On Crimes and Punishments
Criminal justice reform is on the political and social agenda in a way that hasn't been seen in several decades. The United States has become one of the largest incarcerating states on earth, and a movement to re-examine policies that have led to this sad state of affairs is afoot. A very basic but deceptively important question must be asked and answered in order to fully understand where our criminal justice system currently resides, and where it needs to be: What is the basis of our understanding of crime and punishment?
Answering this question requires exploration of the philosophical development of modern criminal jurisprudence. A first stop on this journey should be Cesare Beccaria's influential, classic treatise On Crimes and Punishments. Readers are fortunate to have available an excellent translation, complete with an insightful introduction and copious annotations by Graeme Newman, distinguished professor at the School of Criminal Justice at the State University of New York, and Pietro Marongiu, associate professor of criminology at the School of Medicine, University of Cagliari, Sardinia, Italy.
Cesare Beccaria (1738–1794) was a philosopher and politician who is known as one of the founders of modern criminology and penology. He lived, worked, and wrote during the Enlightenment, a period of great change in western thought and behavior. The themes that he explores in On Crimes and Punishments were on the cutting edge of progressive thought at the time. Indeed, the authors argue that there is substantial evidence that Beccaria's work directly influenced the philosophy of the founding fathers, as well as the language of the Declaration of Independence.
Beccaria's highly influential work is organized around three central ideas relating to crime and punishment: the social contract, the value of science, and a strong belief in progress. Beccaria argues that the utilitarian ideal of the greatest happiness for the greatest number should apply to crime and punishment, and that even in the morally complex realm of criminality, great happiness for a great number can be achieved through proper policy.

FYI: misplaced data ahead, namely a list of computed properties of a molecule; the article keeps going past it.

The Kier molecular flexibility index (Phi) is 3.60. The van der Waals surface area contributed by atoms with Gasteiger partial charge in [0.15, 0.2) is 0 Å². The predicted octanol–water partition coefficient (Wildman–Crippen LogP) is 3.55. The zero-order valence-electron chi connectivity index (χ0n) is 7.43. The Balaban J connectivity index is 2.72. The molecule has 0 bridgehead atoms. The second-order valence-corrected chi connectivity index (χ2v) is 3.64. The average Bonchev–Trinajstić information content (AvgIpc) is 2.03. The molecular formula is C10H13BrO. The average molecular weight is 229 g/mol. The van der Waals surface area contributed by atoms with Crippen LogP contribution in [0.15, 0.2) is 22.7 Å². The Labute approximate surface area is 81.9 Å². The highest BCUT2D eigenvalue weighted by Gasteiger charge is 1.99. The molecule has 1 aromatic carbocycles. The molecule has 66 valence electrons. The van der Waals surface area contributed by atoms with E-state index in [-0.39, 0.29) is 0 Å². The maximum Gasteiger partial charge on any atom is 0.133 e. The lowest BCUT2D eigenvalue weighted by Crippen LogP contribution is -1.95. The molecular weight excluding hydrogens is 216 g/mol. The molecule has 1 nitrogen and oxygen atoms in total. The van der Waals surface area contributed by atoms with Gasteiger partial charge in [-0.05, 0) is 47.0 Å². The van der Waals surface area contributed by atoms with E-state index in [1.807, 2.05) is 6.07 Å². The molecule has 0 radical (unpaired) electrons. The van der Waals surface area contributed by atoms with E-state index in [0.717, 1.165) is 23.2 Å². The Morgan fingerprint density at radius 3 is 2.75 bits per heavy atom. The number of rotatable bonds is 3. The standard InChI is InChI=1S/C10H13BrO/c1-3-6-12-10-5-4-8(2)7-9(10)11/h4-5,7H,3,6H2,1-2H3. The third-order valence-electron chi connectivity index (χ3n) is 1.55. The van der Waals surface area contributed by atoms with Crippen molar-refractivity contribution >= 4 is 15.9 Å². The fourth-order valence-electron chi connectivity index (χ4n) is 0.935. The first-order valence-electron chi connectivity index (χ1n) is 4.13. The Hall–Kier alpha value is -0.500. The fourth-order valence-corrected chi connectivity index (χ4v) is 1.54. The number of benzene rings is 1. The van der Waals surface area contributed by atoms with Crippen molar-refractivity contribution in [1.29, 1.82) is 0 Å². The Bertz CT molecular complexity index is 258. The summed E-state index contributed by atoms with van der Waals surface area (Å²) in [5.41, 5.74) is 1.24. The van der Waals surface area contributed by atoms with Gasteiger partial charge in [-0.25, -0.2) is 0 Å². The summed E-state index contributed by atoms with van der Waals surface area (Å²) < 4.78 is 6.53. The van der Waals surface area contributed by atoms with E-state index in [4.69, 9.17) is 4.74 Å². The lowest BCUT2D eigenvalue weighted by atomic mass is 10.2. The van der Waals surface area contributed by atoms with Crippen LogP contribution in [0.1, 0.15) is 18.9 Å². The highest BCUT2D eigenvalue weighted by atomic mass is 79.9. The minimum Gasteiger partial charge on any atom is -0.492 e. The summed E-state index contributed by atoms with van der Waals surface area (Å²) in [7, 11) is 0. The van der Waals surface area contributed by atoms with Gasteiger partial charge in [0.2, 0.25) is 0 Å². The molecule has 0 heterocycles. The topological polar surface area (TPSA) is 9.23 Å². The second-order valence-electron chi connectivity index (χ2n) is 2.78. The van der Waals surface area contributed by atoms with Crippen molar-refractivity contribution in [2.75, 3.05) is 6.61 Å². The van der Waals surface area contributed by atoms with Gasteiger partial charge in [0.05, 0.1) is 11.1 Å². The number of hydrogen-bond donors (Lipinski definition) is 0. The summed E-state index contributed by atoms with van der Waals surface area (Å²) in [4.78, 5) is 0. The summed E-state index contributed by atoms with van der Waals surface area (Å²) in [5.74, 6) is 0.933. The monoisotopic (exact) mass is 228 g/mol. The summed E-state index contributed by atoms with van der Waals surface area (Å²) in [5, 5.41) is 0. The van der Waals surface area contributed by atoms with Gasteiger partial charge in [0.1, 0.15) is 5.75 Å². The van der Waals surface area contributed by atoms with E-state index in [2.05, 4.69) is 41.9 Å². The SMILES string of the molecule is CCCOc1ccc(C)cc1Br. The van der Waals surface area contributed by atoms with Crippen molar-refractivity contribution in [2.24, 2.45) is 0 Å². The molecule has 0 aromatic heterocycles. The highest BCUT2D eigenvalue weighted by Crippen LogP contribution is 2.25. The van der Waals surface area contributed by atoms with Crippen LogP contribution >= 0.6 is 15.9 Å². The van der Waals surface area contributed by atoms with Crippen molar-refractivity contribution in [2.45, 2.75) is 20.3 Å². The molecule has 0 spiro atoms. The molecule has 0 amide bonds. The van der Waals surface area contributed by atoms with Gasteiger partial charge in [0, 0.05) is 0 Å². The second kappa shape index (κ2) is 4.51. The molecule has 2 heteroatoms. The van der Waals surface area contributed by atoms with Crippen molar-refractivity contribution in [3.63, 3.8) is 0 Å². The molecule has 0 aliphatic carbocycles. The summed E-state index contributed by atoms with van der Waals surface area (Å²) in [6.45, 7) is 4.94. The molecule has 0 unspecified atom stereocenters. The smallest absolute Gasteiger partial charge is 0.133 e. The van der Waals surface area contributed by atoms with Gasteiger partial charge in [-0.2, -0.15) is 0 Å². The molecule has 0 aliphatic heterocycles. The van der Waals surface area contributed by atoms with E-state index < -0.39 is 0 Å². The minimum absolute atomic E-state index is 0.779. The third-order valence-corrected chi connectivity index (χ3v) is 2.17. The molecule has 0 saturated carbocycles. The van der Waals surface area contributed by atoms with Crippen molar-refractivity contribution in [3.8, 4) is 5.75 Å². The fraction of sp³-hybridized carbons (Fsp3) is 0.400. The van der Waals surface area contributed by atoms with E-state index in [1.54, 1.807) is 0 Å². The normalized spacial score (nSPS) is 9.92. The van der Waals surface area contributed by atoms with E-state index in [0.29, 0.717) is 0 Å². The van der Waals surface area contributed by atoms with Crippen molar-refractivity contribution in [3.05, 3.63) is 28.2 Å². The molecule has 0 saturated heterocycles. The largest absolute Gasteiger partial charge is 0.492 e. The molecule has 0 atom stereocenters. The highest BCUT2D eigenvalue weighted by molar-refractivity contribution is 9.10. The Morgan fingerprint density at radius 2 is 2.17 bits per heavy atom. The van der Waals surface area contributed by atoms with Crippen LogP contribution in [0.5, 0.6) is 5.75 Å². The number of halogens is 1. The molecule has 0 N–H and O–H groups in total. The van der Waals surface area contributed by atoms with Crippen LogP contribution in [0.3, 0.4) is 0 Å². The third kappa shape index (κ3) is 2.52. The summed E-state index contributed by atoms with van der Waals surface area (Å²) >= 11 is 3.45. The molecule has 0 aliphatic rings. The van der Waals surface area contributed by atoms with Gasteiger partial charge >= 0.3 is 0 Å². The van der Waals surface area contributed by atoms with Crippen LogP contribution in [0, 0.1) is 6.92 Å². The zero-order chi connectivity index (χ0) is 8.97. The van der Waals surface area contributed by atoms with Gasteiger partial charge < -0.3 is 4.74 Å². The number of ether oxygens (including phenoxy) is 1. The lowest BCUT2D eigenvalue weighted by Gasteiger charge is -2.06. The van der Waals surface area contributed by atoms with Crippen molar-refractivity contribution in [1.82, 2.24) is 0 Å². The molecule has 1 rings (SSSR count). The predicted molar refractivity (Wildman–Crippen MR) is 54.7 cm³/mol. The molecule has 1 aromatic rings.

Such policy, however, is only capable of controlling the behavior of man when subject to a binding social contract. A man gives up some amount of liberty to the state in order to stave off violence, anarchy and chaos. Justice arises, but as Beccaria notes, "human justice—or more accurately political justice—represents the fleeting relationships between the actions of men and a constantly changing society."
This is why, according to Beccaria, justice must be grounded in sound principles of science. He goes to great lengths here, categorizing crimes and attempting to determine the proper measure of a crime by the harm it does to society. If this is possible, through science, the exactly appropriate form of justice can be meted out.
Where Beccaria's work stands out and most informs the modern reader is in his unwavering belief in the power of progressive thought to continually improve criminal justice policies. Beccaria was opposed to the death penalty at a time when it was quite common. He also believed strongly in the progressive (at the time) idea that "[i]t is better to prevent crimes than to punish them."
Anyone interested in appreciating the extent to which the American criminal justice system is an abject and grotesque failure should read Beccaria's On Crimes and Punishments. It can be a frustrating read, not because of its broad philosophical underpinnings, but because of the very practical and sensible ideas put forward to improve the value and efficacy of a criminal justice system that still remains to be implemented in our "modern" system.
Case in point: Beccaria argued strongly for the education of errants, suggesting what we know to be true today: education reduces recidivism. It has been more than two centuries since Beccaria's writings were published, and efforts to ensure that the convicted and imprisoned are educated remain woefully inadequate.
Will the American public come to its senses, and will the criminal justice system receive the complete makeover it so desperately needs? Here's to hoping that Beccaria isn't turning over in his grave as we still debate policies on crime and punishment.